These functions provide the density and random number generation for the Wishart distribution.

```
dwishart(Omega, nu, S, log=FALSE)
rwishart(nu, S)
```

Omega

This is the symmetric, positive-definite \(k \times k\) matrix \(\Omega\).

nu

This is the scalar degrees of freedom \(\nu\).

S

This is the symmetric, positive-semidefinite, \(k \times k\) scale matrix \(\textbf{S}\).

log

Logical. If `log=TRUE`

, then the logarithm of the
density is returned.

`dwishart`

gives the density and
`rwishart`

generates random deviates.

Application: Continuous Multivariate

Density: \(p(\theta) = (2^{\nu k/2} \pi^{k(k-1)/4} \prod^k_{i=1} \Gamma(\frac{\nu+1-i}{2}))^{-1} |\textbf{S}|^{-nu/2} |\Omega|^{(nu-k-1)/2} \exp(-\frac{1}{2} tr(\textbf{S}^{-1} \Omega))\)

Inventor: John Wishart (1928)

Notation 1: \(\Omega \sim \mathcal{W}_{\nu}(\textbf{S})\)

Notation 2: \(p(\Omega) = \mathcal{W}_{\nu}(\Omega | \textbf{S})\)

Parameter 1: degrees of freedom \(\nu \ge k\)

Parameter 2: symmetric, positive-semidefinite \(k \times k\) scale matrix \(\textbf{S}\)

Mean: \(E(\Omega) = \nu \textbf{S}\)

Variance: \(var(\Omega) = \nu (\textbf{S}^2_{i,j} + \textbf{S}_{i,i} \textbf{S}_{j,j})\)

Mode: \(mode(\Omega) = (\nu - k - 1) \textbf{S}\), for \(\nu \ge k + 1\)

The Wishart distribution is a generalization to multiple dimensions of the chi-square distribution, or, in the case of non-integer degrees of freedom, of the gamma distribution. However, the Wishart distribution is not called the multivariate chi-squared distribution because the marginal distribution of the off-diagonal elements is not chi-squared.

The Wishart is the conjugate prior distribution for the precision matrix \(\Omega\), the inverse of which (covariance matrix \(\Sigma\)) is used in a multivariate normal distribution.

The integral is finite when \(\nu \ge k\), where \(\nu\) is the scalar degrees of freedom parameter, and \(k\) is the dimension of scale matrix \(\textbf{S}\). The density is finite when \(\nu ge k + 1\), which is recommended.

The degrees of freedom, \(\nu\), is equivalent to specifying a prior sample size, indicating the confidence in \(\textbf{S}\), where \(\textbf{S}\) is a prior guess at the order of covariance matrix \(\Sigma\). A flat prior distribution is obtained as \(\nu \rightarrow 0\).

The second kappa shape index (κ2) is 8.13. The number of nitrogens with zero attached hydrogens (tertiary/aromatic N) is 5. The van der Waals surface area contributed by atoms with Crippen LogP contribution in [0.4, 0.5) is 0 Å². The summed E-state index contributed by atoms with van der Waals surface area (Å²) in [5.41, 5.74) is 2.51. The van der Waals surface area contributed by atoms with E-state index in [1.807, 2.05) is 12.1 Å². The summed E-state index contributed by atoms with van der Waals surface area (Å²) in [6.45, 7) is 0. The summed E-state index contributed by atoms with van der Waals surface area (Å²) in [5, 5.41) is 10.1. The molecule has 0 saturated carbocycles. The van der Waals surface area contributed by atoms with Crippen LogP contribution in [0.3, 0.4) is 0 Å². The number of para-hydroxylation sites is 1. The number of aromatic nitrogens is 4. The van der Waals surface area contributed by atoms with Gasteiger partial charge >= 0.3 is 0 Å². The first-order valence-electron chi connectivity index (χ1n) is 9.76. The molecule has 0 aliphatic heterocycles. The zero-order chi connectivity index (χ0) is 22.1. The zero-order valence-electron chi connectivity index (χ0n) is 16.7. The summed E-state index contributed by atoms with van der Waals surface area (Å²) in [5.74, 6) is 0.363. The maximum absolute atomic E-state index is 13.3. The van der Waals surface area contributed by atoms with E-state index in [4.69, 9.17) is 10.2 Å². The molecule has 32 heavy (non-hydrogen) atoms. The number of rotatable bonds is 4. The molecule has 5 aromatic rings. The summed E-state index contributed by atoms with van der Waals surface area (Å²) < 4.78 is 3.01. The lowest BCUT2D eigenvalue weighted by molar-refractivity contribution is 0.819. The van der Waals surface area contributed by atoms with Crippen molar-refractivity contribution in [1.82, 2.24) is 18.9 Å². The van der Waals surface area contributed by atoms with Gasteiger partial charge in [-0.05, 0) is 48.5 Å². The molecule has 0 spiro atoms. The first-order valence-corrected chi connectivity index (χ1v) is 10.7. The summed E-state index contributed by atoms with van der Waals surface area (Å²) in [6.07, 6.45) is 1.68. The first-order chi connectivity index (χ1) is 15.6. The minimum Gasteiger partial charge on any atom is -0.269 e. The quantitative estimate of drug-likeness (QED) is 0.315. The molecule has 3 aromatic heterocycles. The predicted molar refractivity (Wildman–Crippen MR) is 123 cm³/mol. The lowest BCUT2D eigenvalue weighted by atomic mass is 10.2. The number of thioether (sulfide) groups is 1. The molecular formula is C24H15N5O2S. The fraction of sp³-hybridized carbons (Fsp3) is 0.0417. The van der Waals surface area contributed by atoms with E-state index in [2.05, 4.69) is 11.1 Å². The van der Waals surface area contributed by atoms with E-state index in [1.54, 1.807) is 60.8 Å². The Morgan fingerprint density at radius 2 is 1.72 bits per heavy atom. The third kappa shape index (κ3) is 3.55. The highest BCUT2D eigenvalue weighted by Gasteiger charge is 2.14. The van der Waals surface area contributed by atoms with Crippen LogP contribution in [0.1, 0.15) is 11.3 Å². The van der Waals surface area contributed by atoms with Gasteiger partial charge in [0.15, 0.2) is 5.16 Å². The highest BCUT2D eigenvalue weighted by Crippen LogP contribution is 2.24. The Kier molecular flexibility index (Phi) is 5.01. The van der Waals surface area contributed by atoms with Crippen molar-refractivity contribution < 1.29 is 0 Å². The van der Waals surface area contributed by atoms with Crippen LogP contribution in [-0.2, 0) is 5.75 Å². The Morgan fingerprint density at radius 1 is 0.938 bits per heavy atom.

When applicable, the alternative Cholesky parameterization should be
preferred. For more information, see `dwishartc`

.

The Wishart prior lacks flexibility, having only one parameter, \(\nu\), to control the variability for all \(k(k + 1)/2\) elements. Popular choices for the scale matrix \(\textbf{S}\) include an identity matrix or sample covariance matrix. When the model sample size is small, the specification of the scale matrix can be influential.

Although the related inverse Wishart distribution has a dependency between variance and correlation, the Wishart distribution does not have this dependency.

The matrix gamma (`dmatrixgamma`

) distribution is a more
general version of the Wishart distribution, and the Yang-Berger
(`dyangberger`

) distribution is an alterative that is a
least informative prior (LIP).

Wishart, J. (1928). "The Generalised Product Moment Distribution in
Samples from a Normal Multivariate Population". *Biometrika*,
20A(1-2), p. 32--52.

`dchisq`

,
`dgamma`

,
`dinvwishart`

,
`dmatrixgamma`

,
`dmvnp`

,
`dwishartc`

,
`Prec2Cov`

, and
`dyangberger`

.

```
# NOT RUN {
library(LaplacesDemon)
x <- dwishart(matrix(c(2,-.3,-.3,4),2,2), 3, matrix(c(1,.1,.1,1),2,2))
x <- rwishart(3, matrix(c(1,.1,.1,1),2,2))
# }
```

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